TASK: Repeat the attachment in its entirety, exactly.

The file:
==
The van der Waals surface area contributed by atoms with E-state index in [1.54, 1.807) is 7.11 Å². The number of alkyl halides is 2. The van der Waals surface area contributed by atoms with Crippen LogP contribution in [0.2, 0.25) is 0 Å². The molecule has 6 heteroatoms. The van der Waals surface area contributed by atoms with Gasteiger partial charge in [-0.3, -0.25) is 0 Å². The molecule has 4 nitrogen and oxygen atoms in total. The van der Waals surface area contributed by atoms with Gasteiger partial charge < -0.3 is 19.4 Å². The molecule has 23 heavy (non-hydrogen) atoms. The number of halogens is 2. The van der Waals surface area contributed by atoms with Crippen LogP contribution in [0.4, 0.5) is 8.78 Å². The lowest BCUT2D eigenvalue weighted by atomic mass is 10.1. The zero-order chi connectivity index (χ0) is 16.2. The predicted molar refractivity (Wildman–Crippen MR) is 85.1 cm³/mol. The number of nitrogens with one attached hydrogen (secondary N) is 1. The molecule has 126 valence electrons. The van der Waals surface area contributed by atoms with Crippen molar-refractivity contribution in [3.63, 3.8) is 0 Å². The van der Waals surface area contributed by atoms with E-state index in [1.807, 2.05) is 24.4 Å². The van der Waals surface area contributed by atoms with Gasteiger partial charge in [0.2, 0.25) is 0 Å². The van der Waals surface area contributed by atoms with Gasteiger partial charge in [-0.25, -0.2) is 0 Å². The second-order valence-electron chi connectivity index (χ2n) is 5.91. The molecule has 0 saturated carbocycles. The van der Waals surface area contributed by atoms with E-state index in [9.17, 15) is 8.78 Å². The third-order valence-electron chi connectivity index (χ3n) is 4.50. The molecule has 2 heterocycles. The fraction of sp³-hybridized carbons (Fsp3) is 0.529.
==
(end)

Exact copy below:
The van der Waals surface area contributed by atoms with E-state index in [1.54, 1.807) is 7.11 Å². The number of alkyl halides is 2. The van der Waals surface area contributed by atoms with Crippen LogP contribution in [0.2, 0.25) is 0 Å². The molecule has 6 heteroatoms. The van der Waals surface area contributed by atoms with Gasteiger partial charge in [-0.3, -0.25) is 0 Å². The molecule has 4 nitrogen and oxygen atoms in total. The van der Waals surface area contributed by atoms with Gasteiger partial charge < -0.3 is 19.4 Å². The molecule has 23 heavy (non-hydrogen) atoms. The number of halogens is 2. The van der Waals surface area contributed by atoms with Crippen LogP contribution in [0.4, 0.5) is 8.78 Å². The lowest BCUT2D eigenvalue weighted by atomic mass is 10.1. The zero-order chi connectivity index (χ0) is 16.2. The predicted molar refractivity (Wildman–Crippen MR) is 85.1 cm³/mol. The number of nitrogens with one attached hydrogen (secondary N) is 1. The molecule has 126 valence electrons. The van der Waals surface area contributed by atoms with Crippen molar-refractivity contribution in [3.63, 3.8) is 0 Å². The van der Waals surface area contributed by atoms with E-state index in [1.807, 2.05) is 24.4 Å². The van der Waals surface area contributed by atoms with Gasteiger partial charge in [0.2, 0.25) is 0 Å². The van der Waals surface area contributed by atoms with Gasteiger partial charge in [-0.25, -0.2) is 0 Å². The second-order valence-electron chi connectivity index (χ2n) is 5.91. The molecule has 0 saturated carbocycles. The van der Waals surface area contributed by atoms with E-state index in [9.17, 15) is 8.78 Å². The third-order valence-electron chi connectivity index (χ3n) is 4.50. The molecule has 2 heterocycles. The fraction of sp³-hybridized carbons (Fsp3) is 0.529.